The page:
Curiously some thirty-six years before Banham, Anton Wagner wrote his seminal Los Angeles: The Development, Life, and Form of the Southern California, which revolutionized the understanding of that city as well as others. We’ll see if history validates our lofty ambitions, but it’s been a great summer (which is over on the 22nd!). In the next couple of weeks, I’ll be finalizing Networked Publics and then on for more.

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labor day never ends

I’m exhausted.

I’ve been tired for days since returning from my vacation, but it’s a good tired, the product of a burst of intense work as Leah Meisterlin (my amazing intern, working on the book’s maps) and I continue to chip away at the Infrastructural City for ACTAR. Alas, it looks like it won’t be on anyone’s Christmas lists, but it’s shaping up to be a great Valentine’s Day present.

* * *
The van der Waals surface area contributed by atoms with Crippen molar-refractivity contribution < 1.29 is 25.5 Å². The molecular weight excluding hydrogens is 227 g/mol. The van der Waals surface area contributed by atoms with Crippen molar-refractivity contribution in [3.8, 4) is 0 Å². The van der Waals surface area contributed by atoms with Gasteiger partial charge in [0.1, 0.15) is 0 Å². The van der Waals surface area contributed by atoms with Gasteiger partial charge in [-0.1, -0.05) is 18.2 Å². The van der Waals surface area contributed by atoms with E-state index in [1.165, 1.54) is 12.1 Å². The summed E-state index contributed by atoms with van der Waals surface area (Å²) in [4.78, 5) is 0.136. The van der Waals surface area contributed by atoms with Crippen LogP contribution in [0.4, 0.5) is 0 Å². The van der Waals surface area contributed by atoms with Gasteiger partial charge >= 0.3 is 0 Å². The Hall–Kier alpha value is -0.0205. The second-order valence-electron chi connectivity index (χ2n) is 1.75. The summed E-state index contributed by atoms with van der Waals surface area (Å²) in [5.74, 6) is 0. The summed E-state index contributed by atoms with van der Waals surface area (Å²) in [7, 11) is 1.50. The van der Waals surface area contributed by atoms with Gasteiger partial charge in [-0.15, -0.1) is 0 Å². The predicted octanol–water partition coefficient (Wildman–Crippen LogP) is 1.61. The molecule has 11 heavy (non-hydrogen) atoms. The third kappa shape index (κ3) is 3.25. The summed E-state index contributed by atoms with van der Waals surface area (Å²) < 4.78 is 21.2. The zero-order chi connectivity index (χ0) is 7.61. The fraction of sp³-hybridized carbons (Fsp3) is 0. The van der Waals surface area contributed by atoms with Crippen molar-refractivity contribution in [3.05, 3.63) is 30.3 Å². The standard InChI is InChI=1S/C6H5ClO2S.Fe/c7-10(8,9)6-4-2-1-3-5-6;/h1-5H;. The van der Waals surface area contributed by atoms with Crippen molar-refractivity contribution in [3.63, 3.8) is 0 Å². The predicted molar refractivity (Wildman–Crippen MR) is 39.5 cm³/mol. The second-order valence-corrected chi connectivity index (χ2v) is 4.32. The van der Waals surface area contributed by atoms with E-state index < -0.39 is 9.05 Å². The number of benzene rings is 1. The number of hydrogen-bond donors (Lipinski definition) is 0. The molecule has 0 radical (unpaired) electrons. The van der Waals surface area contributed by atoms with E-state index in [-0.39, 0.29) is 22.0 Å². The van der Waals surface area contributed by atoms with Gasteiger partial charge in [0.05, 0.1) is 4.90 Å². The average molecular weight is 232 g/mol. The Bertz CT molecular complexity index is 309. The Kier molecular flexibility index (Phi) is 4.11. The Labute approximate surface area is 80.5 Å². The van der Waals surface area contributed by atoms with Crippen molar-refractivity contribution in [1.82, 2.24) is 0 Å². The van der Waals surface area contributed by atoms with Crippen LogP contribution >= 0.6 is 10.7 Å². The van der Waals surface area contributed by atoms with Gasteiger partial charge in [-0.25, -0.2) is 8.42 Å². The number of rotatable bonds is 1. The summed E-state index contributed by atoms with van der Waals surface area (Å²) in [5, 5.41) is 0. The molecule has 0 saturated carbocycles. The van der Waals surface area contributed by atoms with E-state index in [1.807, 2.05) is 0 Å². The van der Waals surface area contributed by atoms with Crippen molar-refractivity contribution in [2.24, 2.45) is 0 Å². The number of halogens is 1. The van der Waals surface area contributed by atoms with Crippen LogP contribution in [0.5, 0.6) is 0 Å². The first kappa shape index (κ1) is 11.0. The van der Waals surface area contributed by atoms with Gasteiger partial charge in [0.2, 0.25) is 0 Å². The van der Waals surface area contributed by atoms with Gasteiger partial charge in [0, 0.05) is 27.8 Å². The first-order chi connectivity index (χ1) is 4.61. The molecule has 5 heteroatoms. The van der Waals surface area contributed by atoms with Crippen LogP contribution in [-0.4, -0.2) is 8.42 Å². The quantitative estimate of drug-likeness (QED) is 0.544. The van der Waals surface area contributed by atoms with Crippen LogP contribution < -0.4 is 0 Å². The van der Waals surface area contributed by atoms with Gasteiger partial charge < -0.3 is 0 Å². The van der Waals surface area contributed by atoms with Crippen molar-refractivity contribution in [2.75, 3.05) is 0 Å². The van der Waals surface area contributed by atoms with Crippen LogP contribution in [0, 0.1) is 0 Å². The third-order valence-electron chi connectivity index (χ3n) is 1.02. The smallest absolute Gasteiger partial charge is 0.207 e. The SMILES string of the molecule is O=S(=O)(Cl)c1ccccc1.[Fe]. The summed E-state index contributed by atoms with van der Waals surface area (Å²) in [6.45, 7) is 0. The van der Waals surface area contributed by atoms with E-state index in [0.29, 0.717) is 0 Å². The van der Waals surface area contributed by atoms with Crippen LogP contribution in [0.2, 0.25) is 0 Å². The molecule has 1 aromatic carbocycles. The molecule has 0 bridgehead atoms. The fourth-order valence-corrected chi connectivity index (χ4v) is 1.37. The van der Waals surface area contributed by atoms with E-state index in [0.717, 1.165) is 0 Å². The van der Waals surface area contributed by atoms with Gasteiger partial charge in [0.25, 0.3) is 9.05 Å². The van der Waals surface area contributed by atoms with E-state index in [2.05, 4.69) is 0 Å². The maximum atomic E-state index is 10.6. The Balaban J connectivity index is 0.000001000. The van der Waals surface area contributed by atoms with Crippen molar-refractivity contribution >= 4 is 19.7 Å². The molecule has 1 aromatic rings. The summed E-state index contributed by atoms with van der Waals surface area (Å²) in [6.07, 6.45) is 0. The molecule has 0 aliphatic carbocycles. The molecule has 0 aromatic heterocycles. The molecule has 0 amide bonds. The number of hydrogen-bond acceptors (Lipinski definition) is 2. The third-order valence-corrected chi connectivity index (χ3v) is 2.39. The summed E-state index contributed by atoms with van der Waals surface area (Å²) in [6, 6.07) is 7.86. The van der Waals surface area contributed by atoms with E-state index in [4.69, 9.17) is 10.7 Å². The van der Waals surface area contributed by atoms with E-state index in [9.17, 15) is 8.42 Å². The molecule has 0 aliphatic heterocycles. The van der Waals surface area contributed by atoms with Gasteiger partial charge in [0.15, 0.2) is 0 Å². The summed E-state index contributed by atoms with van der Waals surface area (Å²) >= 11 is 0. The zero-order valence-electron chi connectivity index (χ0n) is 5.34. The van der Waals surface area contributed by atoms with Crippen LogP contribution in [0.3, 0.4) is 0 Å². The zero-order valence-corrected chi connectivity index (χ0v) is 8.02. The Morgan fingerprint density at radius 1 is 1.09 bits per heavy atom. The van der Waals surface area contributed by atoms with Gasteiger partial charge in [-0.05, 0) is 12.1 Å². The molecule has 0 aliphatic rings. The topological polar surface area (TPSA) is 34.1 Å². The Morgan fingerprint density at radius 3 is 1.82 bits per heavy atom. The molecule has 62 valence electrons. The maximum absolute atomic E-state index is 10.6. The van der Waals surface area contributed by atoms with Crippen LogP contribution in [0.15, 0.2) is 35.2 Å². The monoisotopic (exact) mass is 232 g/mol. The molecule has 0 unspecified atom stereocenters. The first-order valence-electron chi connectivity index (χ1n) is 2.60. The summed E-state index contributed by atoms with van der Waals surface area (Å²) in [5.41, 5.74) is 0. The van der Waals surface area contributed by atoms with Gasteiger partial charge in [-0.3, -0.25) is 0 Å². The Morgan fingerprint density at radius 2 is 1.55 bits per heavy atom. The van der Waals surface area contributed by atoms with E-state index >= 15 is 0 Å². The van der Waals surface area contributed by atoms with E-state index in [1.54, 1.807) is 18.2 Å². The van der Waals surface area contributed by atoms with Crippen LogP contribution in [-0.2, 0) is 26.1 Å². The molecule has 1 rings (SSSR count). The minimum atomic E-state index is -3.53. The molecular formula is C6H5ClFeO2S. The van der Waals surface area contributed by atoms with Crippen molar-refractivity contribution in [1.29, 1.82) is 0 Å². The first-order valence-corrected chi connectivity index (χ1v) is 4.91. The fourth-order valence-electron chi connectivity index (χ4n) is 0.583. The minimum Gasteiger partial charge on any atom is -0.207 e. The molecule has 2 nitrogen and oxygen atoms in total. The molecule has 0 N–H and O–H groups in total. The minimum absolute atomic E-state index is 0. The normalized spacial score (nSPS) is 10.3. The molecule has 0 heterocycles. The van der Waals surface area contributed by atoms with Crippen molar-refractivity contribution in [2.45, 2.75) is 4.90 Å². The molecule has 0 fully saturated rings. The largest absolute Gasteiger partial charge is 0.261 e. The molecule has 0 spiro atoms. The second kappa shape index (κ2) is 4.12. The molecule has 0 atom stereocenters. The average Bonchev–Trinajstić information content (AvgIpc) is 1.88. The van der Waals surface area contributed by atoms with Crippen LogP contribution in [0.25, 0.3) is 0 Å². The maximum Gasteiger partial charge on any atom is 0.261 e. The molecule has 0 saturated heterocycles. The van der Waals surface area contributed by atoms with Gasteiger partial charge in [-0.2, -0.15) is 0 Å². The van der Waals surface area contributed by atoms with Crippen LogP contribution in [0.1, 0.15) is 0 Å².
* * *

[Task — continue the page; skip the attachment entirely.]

Today, I had an opportunity to present the Network Culture studio at school.

I had hoped to show one of favorite videos today, but alas Vista wasn’t up to snuff. For anyone who witnessed it and still needs to see the video, here is the human slingshot in full glory.

Two things interest me about this video. First, that this is what you might do in a culture of relative affluence and total boredom and second, that this kind of YouTube production is a successor to reality TV.

While I’m posting youtube videos, I discovered this the other day on Underworld Live

I am really excited about seeing Underworld in Central Park next Friday, although a little sad too, since I would have enjoyed them at the Hollywood Bowl. I’ve never seen them, and I’ve pretty much listened to nothing else for years… (not kidding).

Oh and the underworldlive site? It looks like a blog, but it’s not. The top posts seem to disappear. (compare with google cache while it is still there) What kind of site is it if it isn’t a blog then? Interesting…

Regarding that post… The videos is of a Schneider TM song. Underworld recalls hearing Schneider TM on John Peel’s farewell show. That brings up a string of memories for me. In studio presentation, I showed the following image: